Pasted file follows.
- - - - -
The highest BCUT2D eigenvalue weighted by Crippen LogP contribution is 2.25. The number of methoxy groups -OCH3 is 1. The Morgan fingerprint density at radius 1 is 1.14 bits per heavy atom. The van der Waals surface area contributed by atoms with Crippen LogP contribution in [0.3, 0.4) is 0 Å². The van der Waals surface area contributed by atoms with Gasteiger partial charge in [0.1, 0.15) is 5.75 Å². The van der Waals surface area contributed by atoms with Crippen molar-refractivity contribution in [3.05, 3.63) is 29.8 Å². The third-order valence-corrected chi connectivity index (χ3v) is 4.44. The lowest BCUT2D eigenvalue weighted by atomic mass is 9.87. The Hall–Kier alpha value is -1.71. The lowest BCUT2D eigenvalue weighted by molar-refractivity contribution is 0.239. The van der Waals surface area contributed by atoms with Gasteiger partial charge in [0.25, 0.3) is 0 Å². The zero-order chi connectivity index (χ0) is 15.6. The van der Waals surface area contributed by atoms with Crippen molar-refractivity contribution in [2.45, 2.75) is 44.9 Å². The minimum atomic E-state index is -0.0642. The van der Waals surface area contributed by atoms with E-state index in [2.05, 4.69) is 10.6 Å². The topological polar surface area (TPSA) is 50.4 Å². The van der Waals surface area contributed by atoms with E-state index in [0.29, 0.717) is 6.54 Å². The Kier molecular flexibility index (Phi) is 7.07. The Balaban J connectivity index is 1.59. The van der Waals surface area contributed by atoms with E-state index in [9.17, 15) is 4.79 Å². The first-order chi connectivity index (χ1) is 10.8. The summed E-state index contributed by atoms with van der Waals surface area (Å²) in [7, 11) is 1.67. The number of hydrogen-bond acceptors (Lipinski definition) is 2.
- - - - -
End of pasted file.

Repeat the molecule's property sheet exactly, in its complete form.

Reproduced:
The highest BCUT2D eigenvalue weighted by Crippen LogP contribution is 2.25. The number of methoxy groups -OCH3 is 1. The Morgan fingerprint density at radius 1 is 1.14 bits per heavy atom. The van der Waals surface area contributed by atoms with Crippen LogP contribution in [0.3, 0.4) is 0 Å². The van der Waals surface area contributed by atoms with Gasteiger partial charge in [0.1, 0.15) is 5.75 Å². The van der Waals surface area contributed by atoms with Crippen molar-refractivity contribution in [3.05, 3.63) is 29.8 Å². The third-order valence-corrected chi connectivity index (χ3v) is 4.44. The lowest BCUT2D eigenvalue weighted by atomic mass is 9.87. The Hall–Kier alpha value is -1.71. The lowest BCUT2D eigenvalue weighted by molar-refractivity contribution is 0.239. The van der Waals surface area contributed by atoms with Gasteiger partial charge in [0.25, 0.3) is 0 Å². The zero-order chi connectivity index (χ0) is 15.6. The van der Waals surface area contributed by atoms with Crippen molar-refractivity contribution in [2.45, 2.75) is 44.9 Å². The minimum atomic E-state index is -0.0642. The van der Waals surface area contributed by atoms with E-state index in [2.05, 4.69) is 10.6 Å². The topological polar surface area (TPSA) is 50.4 Å². The van der Waals surface area contributed by atoms with E-state index in [0.29, 0.717) is 6.54 Å². The Kier molecular flexibility index (Phi) is 7.07. The Balaban J connectivity index is 1.59. The van der Waals surface area contributed by atoms with E-state index in [9.17, 15) is 4.79 Å². The first-order chi connectivity index (χ1) is 10.8. The summed E-state index contributed by atoms with van der Waals surface area (Å²) in [7, 11) is 1.67. The number of hydrogen-bond acceptors (Lipinski definition) is 2.